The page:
11 IVANHOE, a User s Manual 11 (and its related subject, the fallen woman). Jenny is the chef d oeuvre of this case, with its powerful investigation of the relation between the pure and the impure woman, but Rossetti s ballads and tales revert to this kind of woman repeatedly: A Last Confession, The Bride s Prelude, etc etc. (My failure to grasp this key matter has been, in part, the chief cause of what is so wrong with my original essay on Rossetti s fleshly work.) But in reconsidering the whole subject I have come upon a pattern or perhaps a lack of pattern in Rossetti s handling of these matters. The issue began to come clear when Mr. Boyce showed me his Bocca Baciata. It is a great, a stunning, work. We had an interesting conversation about it when I told him the Boccaccio story that Rossetti invokes in the title he gave the picture. The story rather shocked Boyce because he was unaware of the tale, and only knew the picture as a portrait of Rossetti s beautiful housekeeper. Then more recently a friend of mine who ran with the Rossetti circle when The Germ was created and for some ten or a dozen years afterwards showed me some unpublished poems Rossetti wrote in those years, including the The Can Can at Valentino s (written from Paris) and After the French Liberation of Italy. These works do seem to me coarse and shocking and have brought a kind of setback in my reassessment of Rossetti s work. Do you know these works? More generally, what do you think of this whole issue? I would be grateful for any of your thoughts about this matter. Yours sincerely, R. W. Buchanan Game Move 5 (author: ISP Industries) Insert this letter into the discourse field and link it to the move entitled A Coded Message. Dear Sir, Thank you for your recent inquiry. Our technicians report that work proceeds on schedule, and that you may expect the experience to be available for download no later than Saturday of next week. We are pleased to have been able to incorporate the images and dimensional scan (Nell.img.zip and Nell.ds) you provided us with no measurable delay to shipment. It was fortunate that they so closely matched our pre-fabricated model practically two sister vessels! Please don t hesitate to inform us if you have any further requests or requirements. Sincerely, Ivy Bannishe-K weto Director of Customer Service, ISP Industries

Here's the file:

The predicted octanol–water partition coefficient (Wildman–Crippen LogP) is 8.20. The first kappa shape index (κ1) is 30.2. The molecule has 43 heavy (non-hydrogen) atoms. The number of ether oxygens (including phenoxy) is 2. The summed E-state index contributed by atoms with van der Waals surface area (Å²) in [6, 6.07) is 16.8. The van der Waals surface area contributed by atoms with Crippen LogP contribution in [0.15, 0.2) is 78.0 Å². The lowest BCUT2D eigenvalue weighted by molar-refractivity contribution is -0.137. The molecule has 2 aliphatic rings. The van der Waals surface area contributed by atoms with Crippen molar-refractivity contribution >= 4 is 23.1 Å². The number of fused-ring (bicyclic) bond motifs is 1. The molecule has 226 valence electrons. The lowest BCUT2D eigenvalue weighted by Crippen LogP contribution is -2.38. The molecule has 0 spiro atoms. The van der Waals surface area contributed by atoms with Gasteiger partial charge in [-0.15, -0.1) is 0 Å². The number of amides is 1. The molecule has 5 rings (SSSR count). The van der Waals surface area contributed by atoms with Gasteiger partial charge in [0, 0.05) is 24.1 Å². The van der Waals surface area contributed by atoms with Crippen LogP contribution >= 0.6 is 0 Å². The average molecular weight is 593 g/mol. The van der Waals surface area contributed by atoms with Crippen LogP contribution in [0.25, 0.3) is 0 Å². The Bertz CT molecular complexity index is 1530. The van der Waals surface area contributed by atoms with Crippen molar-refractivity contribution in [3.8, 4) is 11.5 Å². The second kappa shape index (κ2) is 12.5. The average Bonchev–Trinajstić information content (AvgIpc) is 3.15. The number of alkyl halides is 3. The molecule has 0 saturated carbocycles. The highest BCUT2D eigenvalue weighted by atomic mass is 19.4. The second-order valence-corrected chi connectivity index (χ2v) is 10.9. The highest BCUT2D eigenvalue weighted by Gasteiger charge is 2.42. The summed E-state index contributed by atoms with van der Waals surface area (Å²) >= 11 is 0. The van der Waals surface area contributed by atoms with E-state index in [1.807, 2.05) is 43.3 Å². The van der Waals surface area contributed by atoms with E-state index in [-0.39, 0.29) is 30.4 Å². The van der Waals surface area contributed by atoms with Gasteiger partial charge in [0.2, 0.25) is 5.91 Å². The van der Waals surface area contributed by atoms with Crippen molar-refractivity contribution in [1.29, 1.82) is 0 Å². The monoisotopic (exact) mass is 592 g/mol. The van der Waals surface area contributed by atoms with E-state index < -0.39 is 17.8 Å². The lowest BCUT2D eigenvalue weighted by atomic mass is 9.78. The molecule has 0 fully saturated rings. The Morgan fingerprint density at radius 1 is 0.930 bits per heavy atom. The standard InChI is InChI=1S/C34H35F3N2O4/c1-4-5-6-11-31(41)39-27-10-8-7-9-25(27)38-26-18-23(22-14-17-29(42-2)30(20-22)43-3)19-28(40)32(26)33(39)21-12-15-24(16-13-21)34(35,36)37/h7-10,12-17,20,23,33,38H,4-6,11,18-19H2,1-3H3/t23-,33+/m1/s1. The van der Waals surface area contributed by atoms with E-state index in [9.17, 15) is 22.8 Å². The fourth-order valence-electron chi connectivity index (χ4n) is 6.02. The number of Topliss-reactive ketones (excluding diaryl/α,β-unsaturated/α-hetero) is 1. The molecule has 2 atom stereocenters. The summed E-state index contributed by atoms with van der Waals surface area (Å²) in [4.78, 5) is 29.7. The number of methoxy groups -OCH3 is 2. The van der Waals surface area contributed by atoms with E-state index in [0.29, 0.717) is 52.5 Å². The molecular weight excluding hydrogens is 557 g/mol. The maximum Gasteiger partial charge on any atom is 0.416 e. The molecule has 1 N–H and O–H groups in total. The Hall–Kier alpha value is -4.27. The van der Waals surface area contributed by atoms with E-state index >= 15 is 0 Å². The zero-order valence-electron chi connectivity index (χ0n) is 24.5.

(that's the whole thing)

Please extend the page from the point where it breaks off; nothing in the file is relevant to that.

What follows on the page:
12 12 IVANHOE, a User s Manual Nowviskie s ROLE JOURNAL (second entry) I ve now sent my first two moves. Am not sure what player Quiotl is up to. One of those lines is transposed from another place in the text, but the other is unfamiliar to me and I googled it to no avail. Just saw Jerry s Swinburne- Buchanan move as I was posting my 2nd move. Kind of makes me wish I had gone with another idea I had, which was to play as Fanny Cornforth. That would have made interacting with Jerry s characters/role more straightforward. Since I ve rocketed myself into the future, though, I ll need to interact with (probably) everyone more obliquely, thematically. I worry that this game will be too short for those sorts of interactions to emerge. As for my next move, here s a thought: Since I suspect Quiotl is doing something algorithmic, maybe I should include a snippet of the code that will power the Jenny VR experience. An interesting idea how to make it relevant/revelatory? (later) Okay, that s done picked out all references to tangible/audible environment in the poem and encoded them in every specified particularity, even including sequence. Was really fun to do, and hopefully will highlight ease of reading Jenny as a constructed space. It s going to be interesting, given my initial thought about emphasizing the speaker s subjectivity, to do some moves that seem mechanistic, objective. Game Move 6 (author: ISP Industries) Code Fragment Link this fragment to the last two moves by ISP Industries, and to the lines in the source text where the following sounds and objects appear. <! Ivy, here s the bit you wanted to see. Just my first pass at it, based on the client-interview transcripts you forwarded. I think this covers all his specific environmental demands, but I m still not happy with the overall effect. My new graphics tech, B. E. Otney, did the lion s share, and it s a little Victorian for my taste. I ve put all the assets in job_1881/vr/ enviro/temp/, so you can check it out for yourself. login= jenny (that s what I m calling the babe) password= hotbed. Good luck with this guy! He seems fairly self-involved, and you know they re the hardest to please. Coffee later? Ivan Whisk > <environment> <audible> <interior> <sound type= clock source= shelf_2 sequence= ambient /> <sound type= cage-bird source= misc_ _1 sequence= postdawn5 /> </interior> <exterior>